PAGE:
The thief comes only to steal and kill and destroy. I came that they may have life, and have it abundantly.

John 10:10, NRSV

 

A paper flower created out of a music composition held loosely in the palm of a hand.You know that part in the Bible where Jesus tells the disciples he came so we might have life? Well, for a long time, you would have thought I’d interpreted that as, “I have come that you might be right.” If you ask my husband, I’m sure he’d agree I was confused.

Oh, how difficult it is to realize we’ve been wrong about something! For so many of us, it’s quite painful to let go of a long-held understanding of one thing in order to make room for a more expansive perspective or (and this is the worst) an opposing viewpoint on one thing or another.

When it comes to releasing my need to always be right, I’d have to say my children have been my greatest teachers.

As a young mother, I had no idea what I was doing (who among us does?) and, from time to time, I’d make a mistake with my children. I’d be short with them. I’d refuse to let them explain. I’d try to make them be a person they were never meant to be. In other words, I tried to get them to conform to an image of themselves that I deemed to be “right” for them.

Eventually, however, what I came to understand is that I was denying my children a chance to realize the actual truth of Christ’s statement: he came that we might have life. And not just any kind of life. Christ came that we might have abundant life!

All of my efforts to make my children conform to what I believed was right for them, was actually suffocating the person God truly created them to be. Over time, my patient and loving children gently (and sometimes not so gently) helped me see the error of my ways. Yes, there are values and morals and biblical truths, which hold fast — the primary one of which is love. But my efforts to make my children conform were less about loving them well, and more about presenting myself to the world as a parent who raised her kids right.

There have been multiple times I’ve sought my children’s forgiveness, and they are speedy with showering grace, understanding, and love in my direction. When I say, “I’m sorry,” it seems like such an inadequate offering to them. But they are kind to me, and they receive my words warmly. They never hold a grudge.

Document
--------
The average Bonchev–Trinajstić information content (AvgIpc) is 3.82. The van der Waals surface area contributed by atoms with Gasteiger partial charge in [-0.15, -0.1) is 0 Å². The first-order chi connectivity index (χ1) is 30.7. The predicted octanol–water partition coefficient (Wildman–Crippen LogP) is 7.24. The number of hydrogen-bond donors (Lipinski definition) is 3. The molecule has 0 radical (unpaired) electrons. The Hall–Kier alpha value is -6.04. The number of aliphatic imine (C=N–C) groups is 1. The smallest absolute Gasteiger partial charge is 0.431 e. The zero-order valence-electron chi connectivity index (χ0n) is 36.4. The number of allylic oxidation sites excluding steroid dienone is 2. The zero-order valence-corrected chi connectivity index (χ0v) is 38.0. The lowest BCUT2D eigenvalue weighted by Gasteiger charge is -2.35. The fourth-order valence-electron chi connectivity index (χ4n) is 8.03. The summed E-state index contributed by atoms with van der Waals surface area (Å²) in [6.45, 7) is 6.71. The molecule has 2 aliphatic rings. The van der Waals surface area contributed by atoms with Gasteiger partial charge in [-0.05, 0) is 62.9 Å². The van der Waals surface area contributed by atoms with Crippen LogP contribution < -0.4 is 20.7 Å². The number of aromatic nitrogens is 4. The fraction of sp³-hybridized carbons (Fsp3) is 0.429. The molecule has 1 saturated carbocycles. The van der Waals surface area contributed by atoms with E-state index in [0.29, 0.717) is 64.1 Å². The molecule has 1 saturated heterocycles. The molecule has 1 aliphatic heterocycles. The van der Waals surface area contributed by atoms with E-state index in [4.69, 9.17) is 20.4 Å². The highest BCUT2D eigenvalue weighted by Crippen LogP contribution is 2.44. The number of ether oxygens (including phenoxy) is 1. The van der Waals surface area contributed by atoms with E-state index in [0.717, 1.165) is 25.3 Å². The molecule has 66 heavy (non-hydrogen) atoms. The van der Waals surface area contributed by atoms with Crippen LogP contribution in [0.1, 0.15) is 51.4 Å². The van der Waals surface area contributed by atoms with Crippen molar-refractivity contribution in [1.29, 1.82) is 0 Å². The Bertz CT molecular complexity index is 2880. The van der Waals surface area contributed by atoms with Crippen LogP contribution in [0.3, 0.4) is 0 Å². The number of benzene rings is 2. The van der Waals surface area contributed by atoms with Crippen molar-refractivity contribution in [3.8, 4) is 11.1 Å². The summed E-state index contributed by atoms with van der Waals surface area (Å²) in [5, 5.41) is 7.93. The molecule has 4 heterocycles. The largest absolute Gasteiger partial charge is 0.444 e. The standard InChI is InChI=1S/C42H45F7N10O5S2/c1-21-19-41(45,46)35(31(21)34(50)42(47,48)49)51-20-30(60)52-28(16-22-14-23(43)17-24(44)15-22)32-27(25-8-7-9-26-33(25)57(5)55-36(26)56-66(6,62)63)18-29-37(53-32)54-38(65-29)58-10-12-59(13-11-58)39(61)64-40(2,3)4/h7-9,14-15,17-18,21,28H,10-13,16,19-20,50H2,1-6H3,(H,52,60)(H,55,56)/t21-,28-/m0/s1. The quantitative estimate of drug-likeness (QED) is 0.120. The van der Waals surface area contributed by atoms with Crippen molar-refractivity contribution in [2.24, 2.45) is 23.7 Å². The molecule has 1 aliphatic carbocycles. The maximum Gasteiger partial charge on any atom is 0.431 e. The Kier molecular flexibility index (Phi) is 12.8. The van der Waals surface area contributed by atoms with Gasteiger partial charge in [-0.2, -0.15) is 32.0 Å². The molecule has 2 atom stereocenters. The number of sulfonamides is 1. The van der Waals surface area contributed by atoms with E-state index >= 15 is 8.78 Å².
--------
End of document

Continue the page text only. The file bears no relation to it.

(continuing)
The gifts my children offer me are life giving: forgiveness, grace, understanding, and love. Each one has the power to set a person free. And trusting the God of all Truth to love my children better than I can is the greatest freedom of all — for me, and for my children. God alone knows the “right” path for my children. Releasing them to God while loving them well, providing safe spaces, and admitting when I’ve been wrong has indeed, breathed life into our relationship with one another.

I’d so much rather have this beautiful gift of abundant life — in God and with my children — and a freedom from the burden of always having to be right in the eyes of the world. How about you?

QUESTIONS TO CONSIDER:

How right do you need to be? Is it difficult for you to apologize? Are you waiting for an apology from someone that might never come? What is that like?

PRAYER:

Thank you that it is life you promised us. Keep me from needing to be right so much of the time. Instead, let me give others space to be who you created them to be. Amen.

 

Explore more at the Theology of Work Project online commentaryLife, and Looming Death (John 10-12)
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One Response to Bridging the Gap Between Being Right and Abundant Life

  1. Larry Brook says:

    Great thought. Too bad we can’t provide that kind of grace too all we encounter. I wrote something a couple of week ago along these lines.

    If I define you by my preferences then I will never know the real you. I will have made you into what I need and want; it will be impossible to recognize your uniqueness, individuality, and dreams or understand your beliefs and perceptions. Then whenever you act or speak in ways other than I expect, you become a stranger or even an adversary.